McGrath Institute receives Lilly Endowment grant for promoting parish vitality through better communications

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Church Communications Ecology program

Church Communications Ecology program

The McGrath Institute for Church Life at the University of Notre Dame has been awarded $1 million by Lilly Endowment Inc. to help strengthen parish congregations in the digital age. The Church Communications Ecology program will help parish leaders to evaluate the cultural shifts wrought by digital technologies and develop responses that contribute to the vitality of parish communities.

The Church Communications Ecology program will assist Church leaders in the work of strengthening parish communities in a digital culture where social disruption, distraction and disconnection threaten established institutions and traditions. The program’s “communications ecology” approach will give parishes a framework to create healthy environments where ministry, teaching and outreach can thrive.

“The sacraments which form the life and being of the parish are all, in their own way, communications of the Word who continues to make Himself flesh,” said John Cavadini, the McGrath-Cavadini Director of the McGrath Institute. “Our communications strategy must be conformed to this primal and ongoing communication if our parishes are to thrive in the flesh instead of languishing in abstraction and virtual reality.”

Brett Robinson has been named academic director of the Church Communications Ecology program at the institute. He has a doctorate from the University of Georgia and conducts research at the intersection of technology, culture and Catholicism. Robinson has served on the faculty at Notre Dame and Saint Vincent College and has been the director of communications for the McGrath Institute for the last five years.

“The revitalization of Catholic parishes requires that we pay attention to the forms of communication that lead to deeper communion,” said Robinson. “An awareness of the ways in which media and technology shape our psychology and social dynamics must be taken into account when thinking about how to enhance Catholic identity, trust and vitality at the parish level.”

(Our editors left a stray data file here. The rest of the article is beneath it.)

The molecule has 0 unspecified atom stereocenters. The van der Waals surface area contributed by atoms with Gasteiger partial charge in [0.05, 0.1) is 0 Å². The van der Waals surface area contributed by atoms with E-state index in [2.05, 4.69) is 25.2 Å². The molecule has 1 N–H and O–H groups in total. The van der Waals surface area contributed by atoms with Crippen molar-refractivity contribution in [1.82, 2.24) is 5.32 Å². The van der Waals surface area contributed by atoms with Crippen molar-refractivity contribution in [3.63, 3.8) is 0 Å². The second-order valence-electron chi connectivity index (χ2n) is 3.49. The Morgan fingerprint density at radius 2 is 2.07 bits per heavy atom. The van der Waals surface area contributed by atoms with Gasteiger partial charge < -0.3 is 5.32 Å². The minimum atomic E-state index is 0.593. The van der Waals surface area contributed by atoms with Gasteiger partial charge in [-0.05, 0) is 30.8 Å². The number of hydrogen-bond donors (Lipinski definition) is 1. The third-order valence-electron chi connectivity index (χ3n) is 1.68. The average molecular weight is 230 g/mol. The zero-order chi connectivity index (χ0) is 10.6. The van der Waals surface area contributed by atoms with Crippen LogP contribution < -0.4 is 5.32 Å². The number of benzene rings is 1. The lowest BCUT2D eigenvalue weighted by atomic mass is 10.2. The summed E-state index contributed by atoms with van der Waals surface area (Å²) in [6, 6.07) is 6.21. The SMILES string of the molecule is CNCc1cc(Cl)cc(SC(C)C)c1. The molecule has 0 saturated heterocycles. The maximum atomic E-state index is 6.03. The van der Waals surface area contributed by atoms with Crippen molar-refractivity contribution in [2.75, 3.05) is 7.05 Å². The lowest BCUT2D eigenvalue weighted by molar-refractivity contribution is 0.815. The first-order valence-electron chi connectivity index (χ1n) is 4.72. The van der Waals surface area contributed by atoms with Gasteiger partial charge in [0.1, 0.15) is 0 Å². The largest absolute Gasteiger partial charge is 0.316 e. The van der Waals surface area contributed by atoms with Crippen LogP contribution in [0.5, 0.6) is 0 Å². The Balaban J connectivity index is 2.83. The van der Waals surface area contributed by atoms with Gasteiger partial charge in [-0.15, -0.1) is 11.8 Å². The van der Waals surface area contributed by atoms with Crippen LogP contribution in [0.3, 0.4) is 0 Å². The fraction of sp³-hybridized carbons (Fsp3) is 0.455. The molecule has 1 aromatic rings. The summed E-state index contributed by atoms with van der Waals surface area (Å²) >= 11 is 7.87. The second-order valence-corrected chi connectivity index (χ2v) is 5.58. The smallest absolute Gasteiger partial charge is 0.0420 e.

In July 2019, the McGrath Institute was the recipient of a planning grant from Lilly Endowment. The planning grant supported a summer symposium for more than 30 theologians and Church leaders to consider the impact of technological change on congregational vitality. 

Beginning in fall 2020, the newly established Church Communications Ecology program at Notre Dame will invite leadership cohorts from select dioceses to join a learning community of their peers to focus on how to enhance parish vitality through closer attention to communication ethics and practices in the digital age. The program will culminate with a summer conference at Notre Dame where parish leaders will share their findings with their learning community peers. 

The Church Communications Ecology program is the third McGrath Institute project to receive Lilly Endowment funding since 2016. The Bishop D’Arcy Program in Priestly Renewal provides a weeklong retreat for diocesan priests on the Notre Dame campus in the summer. The Strong Foundations for Pastoral Leaders Program began in 2018 and supports pastoral leaders as they seek to balance the early years of their career in ministry with familial and financial commitments. 

Contact: Brett Robinson, director of communications, McGrath Institute for Church Life, 574-631-6109, brobins6@nd.edu.

Originally published by Brett Robinson at mcgrath.nd.edu on Dec. 12.